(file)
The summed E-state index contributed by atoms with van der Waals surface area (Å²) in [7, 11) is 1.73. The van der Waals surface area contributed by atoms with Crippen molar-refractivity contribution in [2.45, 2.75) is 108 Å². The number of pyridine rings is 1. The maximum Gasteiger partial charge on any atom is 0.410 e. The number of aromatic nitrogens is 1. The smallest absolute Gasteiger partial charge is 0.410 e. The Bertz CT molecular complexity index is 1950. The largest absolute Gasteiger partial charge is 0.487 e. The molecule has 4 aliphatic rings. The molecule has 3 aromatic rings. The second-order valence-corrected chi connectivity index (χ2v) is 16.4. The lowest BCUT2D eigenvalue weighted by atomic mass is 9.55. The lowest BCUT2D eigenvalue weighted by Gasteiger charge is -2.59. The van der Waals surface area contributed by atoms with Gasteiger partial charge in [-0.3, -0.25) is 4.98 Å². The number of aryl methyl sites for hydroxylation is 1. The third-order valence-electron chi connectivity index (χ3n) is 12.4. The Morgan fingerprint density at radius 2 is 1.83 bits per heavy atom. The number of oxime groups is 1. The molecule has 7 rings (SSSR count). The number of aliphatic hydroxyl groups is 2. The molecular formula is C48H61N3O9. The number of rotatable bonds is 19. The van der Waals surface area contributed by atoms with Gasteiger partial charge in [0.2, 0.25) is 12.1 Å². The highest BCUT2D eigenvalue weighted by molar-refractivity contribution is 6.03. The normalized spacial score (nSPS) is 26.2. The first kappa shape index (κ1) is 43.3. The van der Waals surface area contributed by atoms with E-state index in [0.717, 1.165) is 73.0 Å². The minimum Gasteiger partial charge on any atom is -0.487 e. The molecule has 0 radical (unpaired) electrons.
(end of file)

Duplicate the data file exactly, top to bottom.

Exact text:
The summed E-state index contributed by atoms with van der Waals surface area (Å²) in [7, 11) is 1.73. The van der Waals surface area contributed by atoms with Crippen molar-refractivity contribution in [2.45, 2.75) is 108 Å². The number of pyridine rings is 1. The maximum Gasteiger partial charge on any atom is 0.410 e. The number of aromatic nitrogens is 1. The smallest absolute Gasteiger partial charge is 0.410 e. The Bertz CT molecular complexity index is 1950. The largest absolute Gasteiger partial charge is 0.487 e. The molecule has 4 aliphatic rings. The molecule has 3 aromatic rings. The second-order valence-corrected chi connectivity index (χ2v) is 16.4. The lowest BCUT2D eigenvalue weighted by atomic mass is 9.55. The lowest BCUT2D eigenvalue weighted by Gasteiger charge is -2.59. The van der Waals surface area contributed by atoms with Gasteiger partial charge in [-0.3, -0.25) is 4.98 Å². The number of aryl methyl sites for hydroxylation is 1. The third-order valence-electron chi connectivity index (χ3n) is 12.4. The Morgan fingerprint density at radius 2 is 1.83 bits per heavy atom. The number of oxime groups is 1. The molecule has 7 rings (SSSR count). The number of aliphatic hydroxyl groups is 2. The molecular formula is C48H61N3O9. The number of rotatable bonds is 19. The van der Waals surface area contributed by atoms with Gasteiger partial charge in [0.2, 0.25) is 12.1 Å². The highest BCUT2D eigenvalue weighted by molar-refractivity contribution is 6.03. The normalized spacial score (nSPS) is 26.2. The first kappa shape index (κ1) is 43.3. The van der Waals surface area contributed by atoms with E-state index in [0.717, 1.165) is 73.0 Å². The minimum Gasteiger partial charge on any atom is -0.487 e. The molecule has 0 radical (unpaired) electrons.